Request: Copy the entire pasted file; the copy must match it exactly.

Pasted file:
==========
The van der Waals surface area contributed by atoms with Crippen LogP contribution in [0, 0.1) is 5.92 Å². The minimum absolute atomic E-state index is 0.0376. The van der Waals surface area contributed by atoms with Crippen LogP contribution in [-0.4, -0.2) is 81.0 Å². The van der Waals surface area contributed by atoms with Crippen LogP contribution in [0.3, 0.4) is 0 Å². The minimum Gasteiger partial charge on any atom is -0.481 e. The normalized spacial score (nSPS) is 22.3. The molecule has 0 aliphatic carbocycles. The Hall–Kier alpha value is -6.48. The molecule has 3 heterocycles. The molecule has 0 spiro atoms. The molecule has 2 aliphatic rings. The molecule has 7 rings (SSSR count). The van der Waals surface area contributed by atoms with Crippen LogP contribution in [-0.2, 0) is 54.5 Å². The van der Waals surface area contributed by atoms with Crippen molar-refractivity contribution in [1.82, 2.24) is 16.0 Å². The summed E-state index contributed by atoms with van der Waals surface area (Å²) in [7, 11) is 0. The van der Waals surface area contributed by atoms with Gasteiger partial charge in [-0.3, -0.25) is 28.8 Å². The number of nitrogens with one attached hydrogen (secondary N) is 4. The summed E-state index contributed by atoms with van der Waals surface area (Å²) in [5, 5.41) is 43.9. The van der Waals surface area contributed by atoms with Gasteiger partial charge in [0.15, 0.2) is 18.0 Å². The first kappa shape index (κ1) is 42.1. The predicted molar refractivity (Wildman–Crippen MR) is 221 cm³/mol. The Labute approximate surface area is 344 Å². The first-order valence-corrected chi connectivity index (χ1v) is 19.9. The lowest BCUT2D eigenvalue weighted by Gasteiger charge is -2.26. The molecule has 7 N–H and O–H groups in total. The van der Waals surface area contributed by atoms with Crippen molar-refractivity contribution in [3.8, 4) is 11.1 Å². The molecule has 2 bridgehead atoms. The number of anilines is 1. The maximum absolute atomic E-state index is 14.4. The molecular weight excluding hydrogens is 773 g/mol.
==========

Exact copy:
The van der Waals surface area contributed by atoms with Crippen LogP contribution in [0, 0.1) is 5.92 Å². The minimum absolute atomic E-state index is 0.0376. The van der Waals surface area contributed by atoms with Crippen LogP contribution in [-0.4, -0.2) is 81.0 Å². The van der Waals surface area contributed by atoms with Crippen LogP contribution in [0.3, 0.4) is 0 Å². The minimum Gasteiger partial charge on any atom is -0.481 e. The normalized spacial score (nSPS) is 22.3. The molecule has 0 aliphatic carbocycles. The Hall–Kier alpha value is -6.48. The molecule has 3 heterocycles. The molecule has 0 spiro atoms. The molecule has 2 aliphatic rings. The molecule has 7 rings (SSSR count). The van der Waals surface area contributed by atoms with Crippen LogP contribution in [-0.2, 0) is 54.5 Å². The van der Waals surface area contributed by atoms with Crippen molar-refractivity contribution in [1.82, 2.24) is 16.0 Å². The summed E-state index contributed by atoms with van der Waals surface area (Å²) in [7, 11) is 0. The van der Waals surface area contributed by atoms with Gasteiger partial charge in [-0.3, -0.25) is 28.8 Å². The number of nitrogens with one attached hydrogen (secondary N) is 4. The summed E-state index contributed by atoms with van der Waals surface area (Å²) in [5, 5.41) is 43.9. The van der Waals surface area contributed by atoms with Gasteiger partial charge in [0.15, 0.2) is 18.0 Å². The first kappa shape index (κ1) is 42.1. The predicted molar refractivity (Wildman–Crippen MR) is 221 cm³/mol. The Labute approximate surface area is 344 Å². The first-order valence-corrected chi connectivity index (χ1v) is 19.9. The lowest BCUT2D eigenvalue weighted by Gasteiger charge is -2.26. The molecule has 7 N–H and O–H groups in total. The van der Waals surface area contributed by atoms with Crippen molar-refractivity contribution in [3.8, 4) is 11.1 Å². The molecule has 2 bridgehead atoms. The number of anilines is 1. The maximum absolute atomic E-state index is 14.4. The molecular weight excluding hydrogens is 773 g/mol.